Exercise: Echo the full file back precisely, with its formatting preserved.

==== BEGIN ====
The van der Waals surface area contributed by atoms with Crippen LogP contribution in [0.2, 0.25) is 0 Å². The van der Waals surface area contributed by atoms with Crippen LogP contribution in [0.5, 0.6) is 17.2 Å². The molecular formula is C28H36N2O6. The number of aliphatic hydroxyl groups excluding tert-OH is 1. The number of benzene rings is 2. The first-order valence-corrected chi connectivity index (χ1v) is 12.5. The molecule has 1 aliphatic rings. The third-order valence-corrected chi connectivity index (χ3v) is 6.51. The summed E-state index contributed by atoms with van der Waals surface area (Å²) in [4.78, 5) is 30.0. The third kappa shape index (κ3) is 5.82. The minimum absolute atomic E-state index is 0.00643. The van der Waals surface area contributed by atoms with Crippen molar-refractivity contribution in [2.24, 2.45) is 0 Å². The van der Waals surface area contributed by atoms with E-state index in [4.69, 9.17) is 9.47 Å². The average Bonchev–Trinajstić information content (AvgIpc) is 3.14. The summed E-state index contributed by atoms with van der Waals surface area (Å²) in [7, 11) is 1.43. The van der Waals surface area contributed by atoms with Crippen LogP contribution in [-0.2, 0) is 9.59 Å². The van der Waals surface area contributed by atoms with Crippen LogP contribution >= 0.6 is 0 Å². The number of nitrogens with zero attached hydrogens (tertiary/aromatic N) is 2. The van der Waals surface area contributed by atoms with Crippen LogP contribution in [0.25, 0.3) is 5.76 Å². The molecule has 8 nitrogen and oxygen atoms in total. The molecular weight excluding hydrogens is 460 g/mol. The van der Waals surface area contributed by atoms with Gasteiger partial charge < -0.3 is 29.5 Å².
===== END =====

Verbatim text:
The van der Waals surface area contributed by atoms with Crippen LogP contribution in [0.2, 0.25) is 0 Å². The van der Waals surface area contributed by atoms with Crippen LogP contribution in [0.5, 0.6) is 17.2 Å². The molecular formula is C28H36N2O6. The number of aliphatic hydroxyl groups excluding tert-OH is 1. The number of benzene rings is 2. The first-order valence-corrected chi connectivity index (χ1v) is 12.5. The molecule has 1 aliphatic rings. The third-order valence-corrected chi connectivity index (χ3v) is 6.51. The summed E-state index contributed by atoms with van der Waals surface area (Å²) in [4.78, 5) is 30.0. The third kappa shape index (κ3) is 5.82. The minimum absolute atomic E-state index is 0.00643. The van der Waals surface area contributed by atoms with Crippen molar-refractivity contribution in [2.24, 2.45) is 0 Å². The van der Waals surface area contributed by atoms with E-state index in [4.69, 9.17) is 9.47 Å². The average Bonchev–Trinajstić information content (AvgIpc) is 3.14. The summed E-state index contributed by atoms with van der Waals surface area (Å²) in [7, 11) is 1.43. The van der Waals surface area contributed by atoms with Crippen LogP contribution in [-0.2, 0) is 9.59 Å². The van der Waals surface area contributed by atoms with Crippen LogP contribution >= 0.6 is 0 Å². The number of nitrogens with zero attached hydrogens (tertiary/aromatic N) is 2. The van der Waals surface area contributed by atoms with Crippen LogP contribution in [0.25, 0.3) is 5.76 Å². The molecule has 8 nitrogen and oxygen atoms in total. The molecular weight excluding hydrogens is 460 g/mol. The van der Waals surface area contributed by atoms with Gasteiger partial charge < -0.3 is 29.5 Å².